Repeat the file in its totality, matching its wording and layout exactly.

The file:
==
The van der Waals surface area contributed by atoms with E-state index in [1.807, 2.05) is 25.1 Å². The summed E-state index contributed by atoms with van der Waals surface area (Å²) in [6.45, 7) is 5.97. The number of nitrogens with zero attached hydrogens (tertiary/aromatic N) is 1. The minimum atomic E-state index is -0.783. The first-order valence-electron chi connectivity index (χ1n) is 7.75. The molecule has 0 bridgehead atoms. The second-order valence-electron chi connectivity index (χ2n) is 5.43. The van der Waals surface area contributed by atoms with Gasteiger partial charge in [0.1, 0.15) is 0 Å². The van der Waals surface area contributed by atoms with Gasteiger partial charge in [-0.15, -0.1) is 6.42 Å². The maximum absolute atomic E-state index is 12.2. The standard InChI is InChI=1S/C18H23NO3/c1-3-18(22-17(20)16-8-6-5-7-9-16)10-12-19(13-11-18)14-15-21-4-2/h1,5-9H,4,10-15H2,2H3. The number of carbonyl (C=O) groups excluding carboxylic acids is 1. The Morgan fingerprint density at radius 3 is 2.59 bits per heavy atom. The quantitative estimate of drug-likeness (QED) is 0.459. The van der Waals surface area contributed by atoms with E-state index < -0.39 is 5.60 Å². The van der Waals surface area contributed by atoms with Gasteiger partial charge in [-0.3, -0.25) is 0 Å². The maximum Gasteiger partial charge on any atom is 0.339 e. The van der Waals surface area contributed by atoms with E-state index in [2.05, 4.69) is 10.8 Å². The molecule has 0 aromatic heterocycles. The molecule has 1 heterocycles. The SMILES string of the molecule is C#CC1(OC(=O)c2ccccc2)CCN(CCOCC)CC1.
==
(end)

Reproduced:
The van der Waals surface area contributed by atoms with E-state index in [1.807, 2.05) is 25.1 Å². The summed E-state index contributed by atoms with van der Waals surface area (Å²) in [6.45, 7) is 5.97. The number of nitrogens with zero attached hydrogens (tertiary/aromatic N) is 1. The minimum atomic E-state index is -0.783. The first-order valence-electron chi connectivity index (χ1n) is 7.75. The molecule has 0 bridgehead atoms. The second-order valence-electron chi connectivity index (χ2n) is 5.43. The van der Waals surface area contributed by atoms with Gasteiger partial charge in [0.1, 0.15) is 0 Å². The van der Waals surface area contributed by atoms with Gasteiger partial charge in [-0.15, -0.1) is 6.42 Å². The maximum absolute atomic E-state index is 12.2. The standard InChI is InChI=1S/C18H23NO3/c1-3-18(22-17(20)16-8-6-5-7-9-16)10-12-19(13-11-18)14-15-21-4-2/h1,5-9H,4,10-15H2,2H3. The number of carbonyl (C=O) groups excluding carboxylic acids is 1. The Morgan fingerprint density at radius 3 is 2.59 bits per heavy atom. The quantitative estimate of drug-likeness (QED) is 0.459. The van der Waals surface area contributed by atoms with E-state index < -0.39 is 5.60 Å². The van der Waals surface area contributed by atoms with Gasteiger partial charge in [-0.3, -0.25) is 0 Å². The maximum Gasteiger partial charge on any atom is 0.339 e. The van der Waals surface area contributed by atoms with E-state index in [2.05, 4.69) is 10.8 Å². The molecule has 0 aromatic heterocycles. The molecule has 1 heterocycles. The SMILES string of the molecule is C#CC1(OC(=O)c2ccccc2)CCN(CCOCC)CC1.